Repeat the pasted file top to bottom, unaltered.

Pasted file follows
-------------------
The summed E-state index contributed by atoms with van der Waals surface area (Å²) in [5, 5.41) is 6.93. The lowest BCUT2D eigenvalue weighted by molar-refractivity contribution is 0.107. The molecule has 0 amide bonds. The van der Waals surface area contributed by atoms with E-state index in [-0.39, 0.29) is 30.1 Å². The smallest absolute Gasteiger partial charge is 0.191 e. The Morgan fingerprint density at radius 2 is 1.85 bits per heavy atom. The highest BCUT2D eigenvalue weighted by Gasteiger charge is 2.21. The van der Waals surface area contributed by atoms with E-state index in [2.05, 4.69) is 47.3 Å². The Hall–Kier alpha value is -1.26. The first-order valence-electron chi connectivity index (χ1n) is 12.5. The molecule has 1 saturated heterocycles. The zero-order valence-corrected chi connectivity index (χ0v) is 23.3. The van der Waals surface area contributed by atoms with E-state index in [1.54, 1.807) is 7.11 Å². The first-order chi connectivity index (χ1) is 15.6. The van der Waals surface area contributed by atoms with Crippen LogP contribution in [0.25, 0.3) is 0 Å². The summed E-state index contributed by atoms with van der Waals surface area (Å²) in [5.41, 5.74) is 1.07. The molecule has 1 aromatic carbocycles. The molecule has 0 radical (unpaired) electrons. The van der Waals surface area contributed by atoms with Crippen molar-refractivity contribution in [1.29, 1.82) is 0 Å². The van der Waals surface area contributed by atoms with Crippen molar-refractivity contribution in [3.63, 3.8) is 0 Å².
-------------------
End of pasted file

The summed E-state index contributed by atoms with van der Waals surface area (Å²) in [5, 5.41) is 6.93. The lowest BCUT2D eigenvalue weighted by molar-refractivity contribution is 0.107. The molecule has 0 amide bonds. The van der Waals surface area contributed by atoms with E-state index in [-0.39, 0.29) is 30.1 Å². The smallest absolute Gasteiger partial charge is 0.191 e. The Morgan fingerprint density at radius 2 is 1.85 bits per heavy atom. The highest BCUT2D eigenvalue weighted by Gasteiger charge is 2.21. The van der Waals surface area contributed by atoms with E-state index in [2.05, 4.69) is 47.3 Å². The Hall–Kier alpha value is -1.26. The first-order valence-electron chi connectivity index (χ1n) is 12.5. The molecule has 1 saturated heterocycles. The zero-order valence-corrected chi connectivity index (χ0v) is 23.3. The van der Waals surface area contributed by atoms with E-state index in [1.54, 1.807) is 7.11 Å². The first-order chi connectivity index (χ1) is 15.6. The van der Waals surface area contributed by atoms with Crippen LogP contribution in [0.25, 0.3) is 0 Å². The summed E-state index contributed by atoms with van der Waals surface area (Å²) in [5.41, 5.74) is 1.07. The molecule has 1 aromatic carbocycles. The molecule has 0 radical (unpaired) electrons. The van der Waals surface area contributed by atoms with Crippen molar-refractivity contribution in [1.29, 1.82) is 0 Å². The van der Waals surface area contributed by atoms with Crippen molar-refractivity contribution in [3.63, 3.8) is 0 Å².